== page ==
Performances analysis of remote sensing sensor is required to pursue a range of scientific research and application objectives. Laboratory analysis of any remote sensing instrument is essential, but not sufficient to establish a valid inflight one. In this study, with the aid of the in situ measurements and corresponding image of three-gray scale permanent artificial target, the in-flight radiometric performances analyses (in-flight radiometric calibration, dynamic range and response linearity, signal-noise-ratio (SNR), radiometric resolution) of self-developed short-wave infrared (SWIR) camera are performed. To acquire the inflight calibration coefficients of the SWIR camera, the at-sensor radiances (Li) for the artificial targets are firstly simulated with in situ measurements (atmosphere parameter and spectral reflectance of the target) and viewing geometries using MODTRAN model. With these radiances and the corresponding digital numbers (DN) in the image, a straight line with a formulation of L = G × DN + B is fitted by a minimization regression method, and the fitted coefficients, G and B, are inflight calibration coefficients. And then the high point (LH) and the low point (LL) of dynamic range can be described as LH= (G × DNH + B) and LL= B, respectively, where DNH is equal to 2n − 1 (n is the quantization number of the payload). Meanwhile, the sensor’s response linearity (δ) is described as the correlation coefficient of the regressed line. The results show that the calibration coefficients (G and B) are 0.0083 W·sr−1m−2µm−1 and −3.5 W·sr−1m−2µm−1; the low point of dynamic range is −3.5 W·sr−1m−2µm−1 and the high point is 30.5 W·sr−1m−2µm−1; the response linearity is approximately 99%. Furthermore, a SNR normalization method is used to assess the sensor’s SNR, and the normalized SNR is about 59.6 when the mean value of radiance is equal to 11.0 W·sr−1m−2µm−1; subsequently, the radiometric resolution is calculated about 0.1845 W•sr-1m-2μm-1. Moreover, in order to validate the result, a comparison of the measured radiance with a radiative-transfer-code-predicted over four portable artificial targets with reflectance of 20%, 30%, 40%, 50% respectively, is performed. It is noted that relative error for the calibration is within 6.6%.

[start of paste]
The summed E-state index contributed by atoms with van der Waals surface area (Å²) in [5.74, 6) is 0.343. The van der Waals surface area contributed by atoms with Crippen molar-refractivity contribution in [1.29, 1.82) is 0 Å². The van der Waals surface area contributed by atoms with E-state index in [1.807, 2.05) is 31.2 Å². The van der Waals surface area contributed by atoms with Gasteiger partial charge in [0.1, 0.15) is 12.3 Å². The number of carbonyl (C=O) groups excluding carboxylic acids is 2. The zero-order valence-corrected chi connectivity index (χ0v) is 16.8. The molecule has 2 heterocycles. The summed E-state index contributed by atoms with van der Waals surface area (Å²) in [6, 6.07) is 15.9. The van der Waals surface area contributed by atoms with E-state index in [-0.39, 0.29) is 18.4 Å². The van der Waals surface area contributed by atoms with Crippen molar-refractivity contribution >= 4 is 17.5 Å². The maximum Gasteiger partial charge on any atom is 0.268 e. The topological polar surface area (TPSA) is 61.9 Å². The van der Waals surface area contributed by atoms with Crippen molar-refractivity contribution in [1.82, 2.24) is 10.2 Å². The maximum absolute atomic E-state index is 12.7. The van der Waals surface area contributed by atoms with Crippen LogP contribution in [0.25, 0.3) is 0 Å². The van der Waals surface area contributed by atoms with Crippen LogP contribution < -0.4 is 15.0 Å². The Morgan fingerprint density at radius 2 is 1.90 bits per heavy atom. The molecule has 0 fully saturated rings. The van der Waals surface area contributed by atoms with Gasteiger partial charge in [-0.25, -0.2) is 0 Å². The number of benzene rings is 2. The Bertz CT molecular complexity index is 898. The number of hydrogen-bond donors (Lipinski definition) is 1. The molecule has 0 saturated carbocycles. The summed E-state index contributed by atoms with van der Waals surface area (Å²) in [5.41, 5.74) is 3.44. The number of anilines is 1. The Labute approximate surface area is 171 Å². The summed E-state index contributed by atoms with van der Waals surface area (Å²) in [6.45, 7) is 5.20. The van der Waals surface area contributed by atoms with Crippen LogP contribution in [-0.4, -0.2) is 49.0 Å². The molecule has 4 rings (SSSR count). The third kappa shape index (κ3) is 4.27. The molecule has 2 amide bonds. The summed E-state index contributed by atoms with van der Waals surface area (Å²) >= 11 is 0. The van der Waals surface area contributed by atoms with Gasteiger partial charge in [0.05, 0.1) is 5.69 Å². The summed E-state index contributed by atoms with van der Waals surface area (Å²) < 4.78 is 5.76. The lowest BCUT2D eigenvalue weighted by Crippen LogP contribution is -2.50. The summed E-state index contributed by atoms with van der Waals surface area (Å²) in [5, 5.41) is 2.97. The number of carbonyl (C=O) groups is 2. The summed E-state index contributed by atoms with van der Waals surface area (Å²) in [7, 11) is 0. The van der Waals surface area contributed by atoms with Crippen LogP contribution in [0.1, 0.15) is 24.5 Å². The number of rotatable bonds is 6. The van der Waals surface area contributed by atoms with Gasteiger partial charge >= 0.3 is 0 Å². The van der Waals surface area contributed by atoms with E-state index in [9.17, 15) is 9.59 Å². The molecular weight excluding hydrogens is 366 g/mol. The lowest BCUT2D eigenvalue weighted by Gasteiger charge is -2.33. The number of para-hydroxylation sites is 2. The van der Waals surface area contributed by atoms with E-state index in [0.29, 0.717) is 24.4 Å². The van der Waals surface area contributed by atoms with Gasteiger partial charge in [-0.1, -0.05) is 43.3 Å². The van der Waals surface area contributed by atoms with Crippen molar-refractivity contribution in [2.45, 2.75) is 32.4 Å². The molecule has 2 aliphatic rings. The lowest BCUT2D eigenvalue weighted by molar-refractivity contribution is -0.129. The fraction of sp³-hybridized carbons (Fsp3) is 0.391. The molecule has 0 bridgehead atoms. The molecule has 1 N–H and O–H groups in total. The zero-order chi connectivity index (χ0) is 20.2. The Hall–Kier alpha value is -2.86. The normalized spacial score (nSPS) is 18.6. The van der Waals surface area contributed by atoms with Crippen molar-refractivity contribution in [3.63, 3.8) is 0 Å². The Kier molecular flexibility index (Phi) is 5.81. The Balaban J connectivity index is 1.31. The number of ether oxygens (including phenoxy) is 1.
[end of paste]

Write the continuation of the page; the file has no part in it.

C.R. Li, L.L Tang, L.L. Ma, Y.S. Zhou, C.X. Gao, N. Wang, X.H. Li, X.H. Wang, and X.H. Zhu, “A comprehensive calibration and validation site for information remote sensing, Symposium on Remote Sensing of Environment,” Int. Symposium on Remote Sens. Environ.,11–15 May 2015, Berlin, Germany, Volume XL-7/W3, pp.1233-1240.
 M. Dinguirard, and P.N. Slater, “Calibration of space-multispectral imaging sensors: A review.” Remote Sens. Environ. 1999, vol.68, pp.194–205.
 D. Susana, R. Pablo, H. David, and F. Beatriz, “Vicarious Radiometric Calibration of a Multispectral Camera on Board an Unmanned Aerial System,” Remote Sens., 2014, vol. 6, pp.1918-1937; doi:10.3390/rs6031918.
 C. X. Gao, L.L. Ma, Y. K. Liu, N. Wang, Y.G. Qian, L.L. Tang, C.R. Li, “The assessment of in-flight dynamic range and response linearity of optical payloads onboard GF-1 satellite,” Proc. of SPIE, 2014, Vol. 9264, doi:10.1117/12.2068794.
 X.H. Wang, L.L. Tang, C.R. Li, B. Yuan, B. Zhu, “A practical SNR estimation scheme for remotely sensed optical imagery,” Proc. of SPIE, 2009, Vol. 7384, pp. 738434-1–738434-6.